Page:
DSNO does Denver

Posted by on Aug 20, 2013 in Down syndrome, National Down Syndrome Conference, Parents

Karen and Megan, of Oregon, at Opening Night of the conference.

Karen and Megan, of Oregon, at Opening Night of the conference.

Sunny skies, a beautiful mountain backdrop, and friends from all around the world converged on Denver in mid-July for the annual Down syndrome convention, hosted by the National Down Syndrome Congress. It’s a family reunion of sorts…The goal: Learn more. Meet new friends. Reunite with old friends. And DANCE!

The Down Syndrome Network Oregon awarded three scholarships to member families to attend the conference. Additionally, three board members attended with families, including DSNO founder Paula Schiedler, and Barb and Karen Gaffney, who gave the keynote speech on Friday night.

Karen raised the roof that night. She had hundreds in the room rise to their feet with a thunderous applause when she asked doctors to focus their research on helping individuals with Down syndrome, and bettering their lives – rather than terminating them. Karen’s words launched the conference into a positive, learning experience that no one will soon forget. The topics introduced ranged from: improving speech clarity, unraveling the IEP process with success, and financial planning for ongoing care of special needs individuals. Specialists including Brian Skotko, Libby Kumin, and Pat Winders shared their expertise in genetics such as prenatal diagnosis, the benefits of site reading, and tools for enhancing gross motor skills.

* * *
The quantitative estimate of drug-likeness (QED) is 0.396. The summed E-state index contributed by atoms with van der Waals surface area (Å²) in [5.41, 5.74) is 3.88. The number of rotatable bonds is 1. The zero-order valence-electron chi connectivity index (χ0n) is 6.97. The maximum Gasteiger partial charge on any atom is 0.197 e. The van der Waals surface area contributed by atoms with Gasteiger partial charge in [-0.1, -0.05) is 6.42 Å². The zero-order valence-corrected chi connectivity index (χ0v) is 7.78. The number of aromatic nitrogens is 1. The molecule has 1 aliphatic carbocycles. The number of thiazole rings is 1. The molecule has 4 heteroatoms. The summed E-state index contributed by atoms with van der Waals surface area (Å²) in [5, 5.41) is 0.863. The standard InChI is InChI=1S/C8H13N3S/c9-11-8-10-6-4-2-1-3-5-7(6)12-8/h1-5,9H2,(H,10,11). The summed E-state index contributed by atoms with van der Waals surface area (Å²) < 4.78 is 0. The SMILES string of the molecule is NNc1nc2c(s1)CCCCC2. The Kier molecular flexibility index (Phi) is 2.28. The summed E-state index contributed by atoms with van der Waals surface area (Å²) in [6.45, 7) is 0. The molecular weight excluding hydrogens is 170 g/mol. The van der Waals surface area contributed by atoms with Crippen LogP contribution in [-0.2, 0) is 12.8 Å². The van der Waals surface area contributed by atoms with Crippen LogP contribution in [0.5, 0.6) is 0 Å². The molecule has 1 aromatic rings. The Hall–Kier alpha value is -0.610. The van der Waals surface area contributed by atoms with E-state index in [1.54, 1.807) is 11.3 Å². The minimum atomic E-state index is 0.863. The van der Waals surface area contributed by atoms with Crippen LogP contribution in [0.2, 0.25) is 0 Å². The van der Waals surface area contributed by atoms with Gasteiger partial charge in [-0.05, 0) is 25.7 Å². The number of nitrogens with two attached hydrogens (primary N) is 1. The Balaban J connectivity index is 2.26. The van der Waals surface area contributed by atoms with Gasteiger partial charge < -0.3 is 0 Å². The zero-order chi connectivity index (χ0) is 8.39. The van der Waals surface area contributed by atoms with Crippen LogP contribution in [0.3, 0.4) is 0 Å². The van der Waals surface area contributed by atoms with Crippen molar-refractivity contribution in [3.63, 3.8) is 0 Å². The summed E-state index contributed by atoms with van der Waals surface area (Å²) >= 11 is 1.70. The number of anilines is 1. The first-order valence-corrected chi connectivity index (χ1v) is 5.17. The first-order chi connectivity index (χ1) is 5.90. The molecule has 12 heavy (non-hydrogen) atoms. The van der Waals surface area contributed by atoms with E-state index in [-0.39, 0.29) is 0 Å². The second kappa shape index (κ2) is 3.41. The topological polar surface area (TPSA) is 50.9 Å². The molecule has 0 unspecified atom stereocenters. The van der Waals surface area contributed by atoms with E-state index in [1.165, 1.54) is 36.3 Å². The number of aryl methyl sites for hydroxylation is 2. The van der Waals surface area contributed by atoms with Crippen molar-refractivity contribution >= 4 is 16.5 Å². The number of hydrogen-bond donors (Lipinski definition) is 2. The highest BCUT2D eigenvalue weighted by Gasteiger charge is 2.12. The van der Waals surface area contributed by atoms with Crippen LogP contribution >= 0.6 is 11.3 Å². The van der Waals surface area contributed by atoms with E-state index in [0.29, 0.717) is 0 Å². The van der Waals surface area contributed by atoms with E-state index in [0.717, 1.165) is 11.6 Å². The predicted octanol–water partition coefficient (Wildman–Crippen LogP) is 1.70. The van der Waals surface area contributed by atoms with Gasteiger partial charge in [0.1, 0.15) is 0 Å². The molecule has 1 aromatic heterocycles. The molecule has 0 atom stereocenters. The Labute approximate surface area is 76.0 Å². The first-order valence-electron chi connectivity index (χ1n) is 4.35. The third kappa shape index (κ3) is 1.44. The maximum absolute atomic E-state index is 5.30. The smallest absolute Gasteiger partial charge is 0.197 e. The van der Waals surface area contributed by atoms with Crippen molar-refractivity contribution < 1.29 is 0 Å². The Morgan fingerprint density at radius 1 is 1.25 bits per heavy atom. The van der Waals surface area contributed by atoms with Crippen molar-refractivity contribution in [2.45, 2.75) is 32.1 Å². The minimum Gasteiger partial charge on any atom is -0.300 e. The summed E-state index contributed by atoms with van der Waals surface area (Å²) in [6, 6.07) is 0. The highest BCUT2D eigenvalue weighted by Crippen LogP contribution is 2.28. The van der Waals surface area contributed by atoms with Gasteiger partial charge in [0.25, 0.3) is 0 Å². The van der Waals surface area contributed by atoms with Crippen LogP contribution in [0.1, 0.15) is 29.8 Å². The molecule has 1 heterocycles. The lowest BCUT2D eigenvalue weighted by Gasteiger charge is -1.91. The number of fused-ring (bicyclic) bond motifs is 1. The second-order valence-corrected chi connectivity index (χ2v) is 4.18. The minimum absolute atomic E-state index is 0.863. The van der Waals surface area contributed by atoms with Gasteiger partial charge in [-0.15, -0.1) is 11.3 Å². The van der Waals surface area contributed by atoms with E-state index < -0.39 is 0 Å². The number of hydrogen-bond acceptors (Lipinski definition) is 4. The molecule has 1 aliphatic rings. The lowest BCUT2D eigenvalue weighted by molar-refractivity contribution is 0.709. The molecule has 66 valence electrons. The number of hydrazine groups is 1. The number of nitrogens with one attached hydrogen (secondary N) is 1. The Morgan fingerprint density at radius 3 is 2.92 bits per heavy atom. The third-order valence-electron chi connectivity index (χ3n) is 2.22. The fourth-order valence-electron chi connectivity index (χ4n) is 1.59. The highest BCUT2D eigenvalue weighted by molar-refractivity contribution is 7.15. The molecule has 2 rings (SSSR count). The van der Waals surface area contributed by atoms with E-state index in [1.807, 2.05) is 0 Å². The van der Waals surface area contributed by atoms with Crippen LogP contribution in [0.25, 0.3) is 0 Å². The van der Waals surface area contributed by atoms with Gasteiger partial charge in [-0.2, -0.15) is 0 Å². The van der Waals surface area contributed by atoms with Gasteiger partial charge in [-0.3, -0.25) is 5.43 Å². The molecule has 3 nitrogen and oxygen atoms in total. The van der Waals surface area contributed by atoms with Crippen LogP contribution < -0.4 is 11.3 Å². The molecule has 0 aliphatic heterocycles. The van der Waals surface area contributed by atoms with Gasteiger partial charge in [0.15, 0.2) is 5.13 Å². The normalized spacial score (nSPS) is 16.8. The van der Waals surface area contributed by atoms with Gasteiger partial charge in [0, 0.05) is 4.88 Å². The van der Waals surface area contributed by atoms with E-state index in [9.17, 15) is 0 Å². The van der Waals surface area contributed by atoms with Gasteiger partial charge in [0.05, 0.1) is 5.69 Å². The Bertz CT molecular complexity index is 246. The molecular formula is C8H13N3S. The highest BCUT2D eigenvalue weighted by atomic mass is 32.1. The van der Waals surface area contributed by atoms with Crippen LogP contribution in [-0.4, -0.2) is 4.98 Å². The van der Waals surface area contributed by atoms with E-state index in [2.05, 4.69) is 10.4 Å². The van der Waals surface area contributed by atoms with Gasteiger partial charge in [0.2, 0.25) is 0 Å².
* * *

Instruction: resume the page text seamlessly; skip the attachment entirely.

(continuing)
Scholarship recipient Heidi Yaw’s son, Georgie, makes friends with Lizzie Dale (Jennifer’s daughter) at the Conference

“I always come away with a great list of things that we can easily incorporate into our lives,” said DSNO scholarship recipient Sue Coleman, mother of Cy (4), and Rita (2 with DS), of St. Paul, Oregon. “I learned that our kiddos will learn better in combining audio, visual and motor skills.“Most of all, I love hearing from adults with Down syndrome about how they have graduated college, drive, get married, own homes and are part of the workforce.”

The conference is as much about learning what works as it is about meetings friends who are walking in your shoes. Everyone dons a smile all week long. I remember one of the gross motor sessions where Pat Winders introduced a walker that enabled a young four-year-old to run across the room. All 40 attendees stood from their seats and cheered the little boy’s newfound skill and speed. It was awesome.

Each year, the Conference is held in mid to late July. More than 50 sessions are scheduled during a 2-day period. Every conference offers fee-based childcare, making it reasonable for a family to attend. Concurrently running with the conference are a self-advocate conference for individuals with DS and a sibling conference full of fun activities, including sharing sessions and field trips to amusement parks and elsewhere.

The annual Down Syndrome Conference is coordinated by the National Down Syndrome Congress (NDSC). Next year’s conference will be July 11-13, 2014 in Indianapolis. If you were unable to attend this year’s conference, we have two ways for you to learn more:

  1. NDSC recently posted 55 sessions online. NDSC members can pay $45 for full-access; non-members pay $75. Here is the link: http://convention.ndsccenter.org/registration/
  2. Down Syndrome Network will host a Moms’ Coffee on September 6th, from 10:30am to 12:30am, with local attendees who will share their experience. Watch the DSNO website for more information.

 

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